Ab initio calculations of the isotopic dependence of nuclear clustering [CL]


Nuclear clustering describes the appearance of structures resembling smaller nuclei such as alpha particles (4He nuclei) within the interior of a larger nucleus. While clustering is important for several well-known examples, little is known about the general nature of clustering in nuclei. In this letter we present lattice Monte Carlo calculations based on chiral effective field theory for the ground states of helium, beryllium, carbon, and oxygen isotopes. By computing model-independent measures that probe three- and four-nucleon correlations at short distances, we determine the effective number of alpha clusters in any nucleus as well as their shape compared to alpha particles in vacuum. We also introduce a new computational approach called the pinhole algorithm, which solves a long-standing deficiency of auxiliary-field Monte Carlo simulations in computing density correlations relative to the center of mass. We use the pinhole algorithm to determine the proton and neutron density distributions and the geometry of cluster correlations in 12C, 14C, and 16C. The structural similarities among the carbon isotopes suggest that 14C and 16C have excitations analogous to the well-known Hoyle state resonance in 12C.

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S. Elhatisari, E. Epelbaum, H. Krebs, et. al.
Mon, 20 Feb 17

Comments: 5 + 9 pages (main + supplemental materials), 4 + 6 figures (main + supplemental materials)

Measurement of the stellar $^{58}$Ni$(n,γ)^{59}$Ni cross section with AMS [SSA]


The $^{58}$Ni$(n,\gamma)^{59}$Ni cross section was measured with a combination of the activation technique and accelerator mass spectrometry (AMS). The neutron activations were performed at the Karlsruhe 3.7 MV Van de Graaff accelerator using the quasi-stellar neutron spectrum at $kT=25$ keV produced by the $^7$Li($p,n$)$^7$Be reaction. The subsequent AMS measurements were carried out at the 14 MV tandem accelerator of the Maier-Leibnitz-Laboratory in Garching using the Gas-filled Analyzing Magnet System (GAMS). Three individual samples were measured, yielding a Maxwellian-averaged cross section at $kT=30$ keV of $\langle\sigma\rangle_{30\text{keV}}$= 30.4 (23)$^{syst}$(9)$^{stat}$ mbarn. This value is slightly lower than two recently published measurements using the time-of-flight (TOF) method, but agrees within the uncertainties. Our new results also resolve the large discrepancy between older TOF measurements and our previous value.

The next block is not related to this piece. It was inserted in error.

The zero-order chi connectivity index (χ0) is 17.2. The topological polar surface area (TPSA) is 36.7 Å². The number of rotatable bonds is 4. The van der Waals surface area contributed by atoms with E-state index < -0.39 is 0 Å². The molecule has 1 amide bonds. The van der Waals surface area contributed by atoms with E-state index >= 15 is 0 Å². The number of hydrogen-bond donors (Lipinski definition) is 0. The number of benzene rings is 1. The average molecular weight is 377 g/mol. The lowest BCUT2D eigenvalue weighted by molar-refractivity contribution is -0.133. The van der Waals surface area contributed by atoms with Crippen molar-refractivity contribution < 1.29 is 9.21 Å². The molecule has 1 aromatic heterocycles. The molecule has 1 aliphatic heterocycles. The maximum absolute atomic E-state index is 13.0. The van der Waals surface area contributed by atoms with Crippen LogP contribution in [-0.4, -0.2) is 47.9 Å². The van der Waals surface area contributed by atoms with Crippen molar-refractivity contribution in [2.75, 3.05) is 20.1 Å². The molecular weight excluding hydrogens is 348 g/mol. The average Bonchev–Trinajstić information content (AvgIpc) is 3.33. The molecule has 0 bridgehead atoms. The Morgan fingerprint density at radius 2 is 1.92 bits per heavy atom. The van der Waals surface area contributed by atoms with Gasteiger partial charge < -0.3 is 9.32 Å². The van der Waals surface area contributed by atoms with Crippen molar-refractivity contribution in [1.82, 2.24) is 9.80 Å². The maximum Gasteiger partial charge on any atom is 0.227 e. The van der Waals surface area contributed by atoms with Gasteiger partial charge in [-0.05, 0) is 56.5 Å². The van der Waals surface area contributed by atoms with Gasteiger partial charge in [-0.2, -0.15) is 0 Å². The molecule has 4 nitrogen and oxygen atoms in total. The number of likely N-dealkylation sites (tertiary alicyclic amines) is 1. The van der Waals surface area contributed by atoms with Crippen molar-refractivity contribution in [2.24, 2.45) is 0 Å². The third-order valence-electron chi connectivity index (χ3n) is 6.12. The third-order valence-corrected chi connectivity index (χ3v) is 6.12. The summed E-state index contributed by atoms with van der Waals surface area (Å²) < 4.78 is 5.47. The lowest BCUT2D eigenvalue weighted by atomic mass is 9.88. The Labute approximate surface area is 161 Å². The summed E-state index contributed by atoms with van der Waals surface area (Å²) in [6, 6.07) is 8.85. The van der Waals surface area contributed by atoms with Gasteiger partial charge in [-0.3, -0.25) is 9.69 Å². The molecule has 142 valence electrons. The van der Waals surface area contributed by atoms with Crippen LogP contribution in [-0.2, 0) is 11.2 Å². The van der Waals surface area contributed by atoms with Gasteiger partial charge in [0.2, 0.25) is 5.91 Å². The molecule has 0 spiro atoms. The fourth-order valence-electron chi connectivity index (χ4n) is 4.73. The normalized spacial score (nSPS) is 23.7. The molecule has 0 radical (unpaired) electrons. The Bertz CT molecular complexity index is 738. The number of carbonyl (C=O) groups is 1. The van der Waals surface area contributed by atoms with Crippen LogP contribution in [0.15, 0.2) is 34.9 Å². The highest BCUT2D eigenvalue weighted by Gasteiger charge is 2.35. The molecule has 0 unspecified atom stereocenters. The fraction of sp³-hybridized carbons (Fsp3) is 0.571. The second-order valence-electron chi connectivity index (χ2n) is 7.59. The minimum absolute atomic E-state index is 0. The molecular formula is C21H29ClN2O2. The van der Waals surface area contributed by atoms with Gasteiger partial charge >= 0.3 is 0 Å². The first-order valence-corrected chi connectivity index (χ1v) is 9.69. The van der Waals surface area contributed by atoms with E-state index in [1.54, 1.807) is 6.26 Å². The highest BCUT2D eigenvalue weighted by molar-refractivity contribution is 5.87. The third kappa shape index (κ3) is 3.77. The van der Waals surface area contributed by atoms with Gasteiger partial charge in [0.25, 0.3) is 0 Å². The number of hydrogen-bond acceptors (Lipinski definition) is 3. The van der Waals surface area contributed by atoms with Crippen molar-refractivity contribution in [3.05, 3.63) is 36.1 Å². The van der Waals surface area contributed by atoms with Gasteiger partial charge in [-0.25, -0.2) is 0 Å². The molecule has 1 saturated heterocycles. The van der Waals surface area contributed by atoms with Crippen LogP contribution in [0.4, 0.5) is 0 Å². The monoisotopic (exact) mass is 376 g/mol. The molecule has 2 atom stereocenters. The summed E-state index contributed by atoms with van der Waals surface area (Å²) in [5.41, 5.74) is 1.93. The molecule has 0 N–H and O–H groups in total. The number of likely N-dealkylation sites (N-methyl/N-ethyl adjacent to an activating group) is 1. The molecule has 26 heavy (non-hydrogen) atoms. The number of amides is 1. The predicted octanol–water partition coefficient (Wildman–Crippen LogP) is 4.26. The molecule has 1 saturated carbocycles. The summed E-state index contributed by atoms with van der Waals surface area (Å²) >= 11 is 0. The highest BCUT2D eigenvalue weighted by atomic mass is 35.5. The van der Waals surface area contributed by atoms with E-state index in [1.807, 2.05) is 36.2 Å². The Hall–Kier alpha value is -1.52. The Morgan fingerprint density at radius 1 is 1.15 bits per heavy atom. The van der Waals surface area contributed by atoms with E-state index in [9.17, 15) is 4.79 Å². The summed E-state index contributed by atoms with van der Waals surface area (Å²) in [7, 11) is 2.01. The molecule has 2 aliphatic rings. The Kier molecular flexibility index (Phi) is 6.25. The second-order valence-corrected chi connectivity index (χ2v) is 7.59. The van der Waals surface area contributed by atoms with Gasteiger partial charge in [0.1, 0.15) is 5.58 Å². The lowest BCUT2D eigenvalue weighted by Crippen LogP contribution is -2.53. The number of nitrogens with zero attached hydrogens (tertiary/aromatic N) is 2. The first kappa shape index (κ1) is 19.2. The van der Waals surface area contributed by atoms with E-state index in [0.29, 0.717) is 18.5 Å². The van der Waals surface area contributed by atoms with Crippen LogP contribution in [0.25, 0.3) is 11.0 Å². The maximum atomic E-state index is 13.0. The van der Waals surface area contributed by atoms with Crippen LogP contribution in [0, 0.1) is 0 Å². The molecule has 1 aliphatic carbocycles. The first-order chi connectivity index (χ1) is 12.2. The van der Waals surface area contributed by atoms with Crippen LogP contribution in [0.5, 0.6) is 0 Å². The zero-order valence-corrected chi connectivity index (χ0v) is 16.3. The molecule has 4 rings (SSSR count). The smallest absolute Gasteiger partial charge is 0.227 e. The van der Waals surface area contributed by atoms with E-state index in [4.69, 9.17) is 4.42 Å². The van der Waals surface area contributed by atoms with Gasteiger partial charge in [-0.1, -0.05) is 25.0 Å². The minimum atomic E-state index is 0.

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P. Ludwig, G. Rugel, I. Dillmann, et. al.
Tue, 14 Feb 17

Comments: 13 pages, 4 figures; accepted for publication in Phys. Rev. C (2017)

First On-Site True Gamma-Ray Imaging-Spectroscopy of Contamination near Fukushima Plant [CL]


We have developed an Electron Tracking Compton Camera (ETCC), which provides a well-defined Point Spread Function (PSF) by reconstructing a direction of each gamma as a point and realizes simultaneous measurement of brightness and spectrum of MeV gamma-rays for the first time. Here, we present the results of our on-site pilot gamma-imaging-spectroscopy with ETCC at three contaminated locations in the vicinity of the Fukushima Daiichi Nuclear Power Plants in Japan in 2014. The obtained distribution of brightness (or emissivity) with remote-sensing observations is unambiguously converted into the dose distribution. We confirm that the dose distribution is consistent with the one taken by conventional mapping measurements with a dosimeter physically placed at each grid point. Furthermore, its imaging spectroscopy, boosted by Compton-edge-free spectra, reveals complex radioactive features in a quantitative manner around each individual target point in the background-dominated environment. Notably, we successfully identify a “micro hot spot” of residual caesium contamination even in an already decontaminated area. These results show that the ETCC performs exactly as the geometrical optics predicts, demonstrates its versatility in the field radiation measurement, and reveals potentials for application in many fields, including the nuclear industry, medical field, and astronomy.

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D. Tomono, T. Mizumoto, A. Takada, et. al.
Fri, 10 Feb 17

Comments: 19 pages, 7 figures, 2 tables

Establishment of Imaging Spectroscopy of Nuclear Gamma-Rays based on Geometrical Optics [CL]